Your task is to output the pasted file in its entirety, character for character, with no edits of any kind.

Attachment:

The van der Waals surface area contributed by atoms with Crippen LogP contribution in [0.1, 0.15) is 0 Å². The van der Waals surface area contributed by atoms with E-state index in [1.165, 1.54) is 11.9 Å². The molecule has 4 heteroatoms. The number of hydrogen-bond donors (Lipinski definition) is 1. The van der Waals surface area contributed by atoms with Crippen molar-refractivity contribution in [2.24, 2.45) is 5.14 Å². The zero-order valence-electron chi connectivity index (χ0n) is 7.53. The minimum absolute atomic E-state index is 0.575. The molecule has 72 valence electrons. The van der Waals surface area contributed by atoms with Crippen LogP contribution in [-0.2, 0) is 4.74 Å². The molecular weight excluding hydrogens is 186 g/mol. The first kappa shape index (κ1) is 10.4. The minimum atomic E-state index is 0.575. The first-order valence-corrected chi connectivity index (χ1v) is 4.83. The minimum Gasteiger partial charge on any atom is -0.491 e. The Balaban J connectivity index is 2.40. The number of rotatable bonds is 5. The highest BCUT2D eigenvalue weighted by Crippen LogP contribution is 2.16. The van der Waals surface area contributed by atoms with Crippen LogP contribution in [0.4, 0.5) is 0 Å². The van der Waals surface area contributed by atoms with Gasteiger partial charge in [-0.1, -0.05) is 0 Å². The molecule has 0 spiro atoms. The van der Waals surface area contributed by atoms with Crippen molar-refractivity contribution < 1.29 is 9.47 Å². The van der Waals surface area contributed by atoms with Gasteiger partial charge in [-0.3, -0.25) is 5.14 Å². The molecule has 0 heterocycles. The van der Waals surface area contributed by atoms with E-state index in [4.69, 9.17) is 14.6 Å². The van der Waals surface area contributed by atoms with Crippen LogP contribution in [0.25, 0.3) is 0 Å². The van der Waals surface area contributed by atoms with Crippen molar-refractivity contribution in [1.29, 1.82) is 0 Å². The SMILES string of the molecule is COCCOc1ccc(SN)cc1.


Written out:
The van der Waals surface area contributed by atoms with Crippen LogP contribution in [0.1, 0.15) is 0 Å². The van der Waals surface area contributed by atoms with E-state index in [1.165, 1.54) is 11.9 Å². The molecule has 4 heteroatoms. The number of hydrogen-bond donors (Lipinski definition) is 1. The van der Waals surface area contributed by atoms with Crippen molar-refractivity contribution in [2.24, 2.45) is 5.14 Å². The zero-order valence-electron chi connectivity index (χ0n) is 7.53. The minimum absolute atomic E-state index is 0.575. The molecule has 72 valence electrons. The van der Waals surface area contributed by atoms with Crippen LogP contribution in [-0.2, 0) is 4.74 Å². The molecular weight excluding hydrogens is 186 g/mol. The first kappa shape index (κ1) is 10.4. The minimum atomic E-state index is 0.575. The first-order valence-corrected chi connectivity index (χ1v) is 4.83. The minimum Gasteiger partial charge on any atom is -0.491 e. The Balaban J connectivity index is 2.40. The number of rotatable bonds is 5. The highest BCUT2D eigenvalue weighted by Crippen LogP contribution is 2.16. The van der Waals surface area contributed by atoms with Crippen LogP contribution in [0.4, 0.5) is 0 Å². The van der Waals surface area contributed by atoms with Gasteiger partial charge in [-0.1, -0.05) is 0 Å². The molecule has 0 spiro atoms. The van der Waals surface area contributed by atoms with Crippen molar-refractivity contribution < 1.29 is 9.47 Å². The van der Waals surface area contributed by atoms with Gasteiger partial charge in [-0.3, -0.25) is 5.14 Å². The molecule has 0 heterocycles. The van der Waals surface area contributed by atoms with E-state index in [4.69, 9.17) is 14.6 Å². The van der Waals surface area contributed by atoms with Crippen LogP contribution in [0.25, 0.3) is 0 Å². The van der Waals surface area contributed by atoms with Crippen molar-refractivity contribution in [1.29, 1.82) is 0 Å². The SMILES string of the molecule is COCCOc1ccc(SN)cc1.